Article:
Ongoing production was an important factor in determining the contemporary and growing nature of the Iraqi threat and yet, as Butler says, it is now known that Iraq: "...did not have significant, if any, stocks of chemical or biological weapons in a state fit for use, or developed plans for using them."13 Indeed, Butler concludes that there was "no recent intelligence" to lead people to conclude Iraq was of more immediate concern than other countries, although its history prompted the view that there needed to be a threat of force to ensure Saddam Hussein's compliance.14 Moreover, when the opportunity to test this intelligence against what was happening on the ground presented itself, through the resumption of the international inspection process, the inquiry was "surprised" that no-one in government reassessed the quality of that intelligence once the inspectors failed to make any finds. Indeed, it is curious that whilst the Government was so willing to trust secretive (and sometimes questionable) intelligence sources, it was so unwilling to accept the demonstrable findings of the expert inspectors of UNMOVIC and the IAEA, who were attempting to confirm the accuracy and veracity of what these sources claimed.
In respect of the notorious and widely publicised claim that Iraq could use WMD within 45 minutes, Butler says that this should not have been included in the dossier without explaining what the claim referred to. As was revealed during the Hutton Inquiry, this dubious assertion only ever referred to battlefield chemical or biological munitions and not to any nuclear weapons or longer-range deliverable chemical and biological weapons (CBW). Moreover, the report also reveals that MI6 now says the intelligence report on the claim "has come into question", with doubts cast about one of the links in the reporting chain. Despite having withdrawn the reports a month earlier MI6 did not inform the Hutton Inquiry.15
Yet as the leader of the Conservative Party, Michael Howard, pointed out in the House of Commons on the day the Butler Report was published, the JIC had said on March 15, 2002 that intelligence on Iraq's WMD was "sporadic and patchy", and on August 21, 2002 that it had "little intelligence on Iraq's CBW doctrine, and know little about Iraq's CBW work since late 1998".16
In relation to the claim that Iraq had sought uranium from Niger, Butler accepted this as "credible", although there was no conclusive evidence that Iraq had actually purchased the material.
The JIC was cleared "of deliberate distortion or of culpable negligence" and in general, original intelligence was "reported correctly" in JIC assessments, with the exception of the 45-minute claim. Although Butler took the view that the chair of the JIC at the time, John Scarlett, need not withdraw from taking up the appointment as director of MI6 to which Blair had recently appointed him, the Report was laced with criticism of his handling of the intelligence and his relationship with Downing Street, the more notable, for being couched in the delicate "mandarin" euphemisms of a long serving British civil servant. For example, the inquiry said that there was a "... strong case for future JIC chairmen being people with experience of dealing with ministers in very senior roles and being 'demonstrably beyond influence' and so probably in their last post."17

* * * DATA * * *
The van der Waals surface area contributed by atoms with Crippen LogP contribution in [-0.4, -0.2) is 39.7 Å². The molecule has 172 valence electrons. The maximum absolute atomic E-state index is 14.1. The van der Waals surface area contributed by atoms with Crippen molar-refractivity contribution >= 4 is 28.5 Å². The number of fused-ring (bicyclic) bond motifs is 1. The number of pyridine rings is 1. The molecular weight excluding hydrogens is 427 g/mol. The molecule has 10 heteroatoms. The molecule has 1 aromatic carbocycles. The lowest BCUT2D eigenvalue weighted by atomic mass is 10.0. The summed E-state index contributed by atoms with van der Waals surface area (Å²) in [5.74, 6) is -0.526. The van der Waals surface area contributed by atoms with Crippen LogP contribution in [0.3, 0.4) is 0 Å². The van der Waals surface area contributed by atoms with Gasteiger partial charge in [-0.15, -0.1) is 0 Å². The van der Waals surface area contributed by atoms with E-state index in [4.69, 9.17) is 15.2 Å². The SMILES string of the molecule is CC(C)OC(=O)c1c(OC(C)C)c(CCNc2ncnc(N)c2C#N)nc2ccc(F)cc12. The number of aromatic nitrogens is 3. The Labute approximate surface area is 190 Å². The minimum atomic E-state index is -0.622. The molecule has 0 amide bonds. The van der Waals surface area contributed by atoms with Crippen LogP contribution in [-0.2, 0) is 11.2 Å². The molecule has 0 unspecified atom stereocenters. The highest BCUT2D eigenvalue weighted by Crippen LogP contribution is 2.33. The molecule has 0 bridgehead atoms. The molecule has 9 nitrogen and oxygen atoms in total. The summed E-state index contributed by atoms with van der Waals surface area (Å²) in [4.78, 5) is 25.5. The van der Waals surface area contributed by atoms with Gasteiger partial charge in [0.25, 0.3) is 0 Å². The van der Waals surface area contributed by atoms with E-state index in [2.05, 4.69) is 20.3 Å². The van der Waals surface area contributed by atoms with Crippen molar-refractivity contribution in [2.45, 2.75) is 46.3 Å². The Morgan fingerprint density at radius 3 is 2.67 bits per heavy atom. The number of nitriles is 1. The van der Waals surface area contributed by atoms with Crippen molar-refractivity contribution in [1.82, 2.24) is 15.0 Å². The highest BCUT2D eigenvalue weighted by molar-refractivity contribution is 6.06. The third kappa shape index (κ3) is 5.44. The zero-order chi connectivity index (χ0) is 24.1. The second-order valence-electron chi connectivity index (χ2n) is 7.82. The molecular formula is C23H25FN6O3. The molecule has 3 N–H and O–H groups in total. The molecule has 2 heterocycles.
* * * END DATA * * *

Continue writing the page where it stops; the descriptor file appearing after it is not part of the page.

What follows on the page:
On questions relating to the legal basis for the war, Butler revealed that although the Attorney General, Lord Goldsmith, did indeed conclude that UN resolutions were enough to justify going to war, this did require the Prime Minister, in the absence of another resolution, to be satisfied that: "there were strong factual grounds for concluding that Iraq had failed to take the final opportunity to comply with its disarmament obligations... and that it was possible to demonstrate hard evidence of non-compliance and non-cooperation with the requirements of security council resolution 1441."18 Yet, reading the Report, it is extremely difficult to conclude that this criterion was satisfied. Surely "hard evidence of non-compliance" should involve the uncovering of some actual WMD or at least some other proof that they existed. Moreover, Butler says that "officials" cautioned that for Goldsmith and Blair to rely on an earlier resolution to claim that Iraq was in breach of its international obligations the proof "would need to be incontrovertible and of large-scale activity". As we know, the inspectors discovered nothing to this effect - far from it - and yet no reassessments were made, and Blair went ahead and allowed British armed forces to invade Iraq regardless.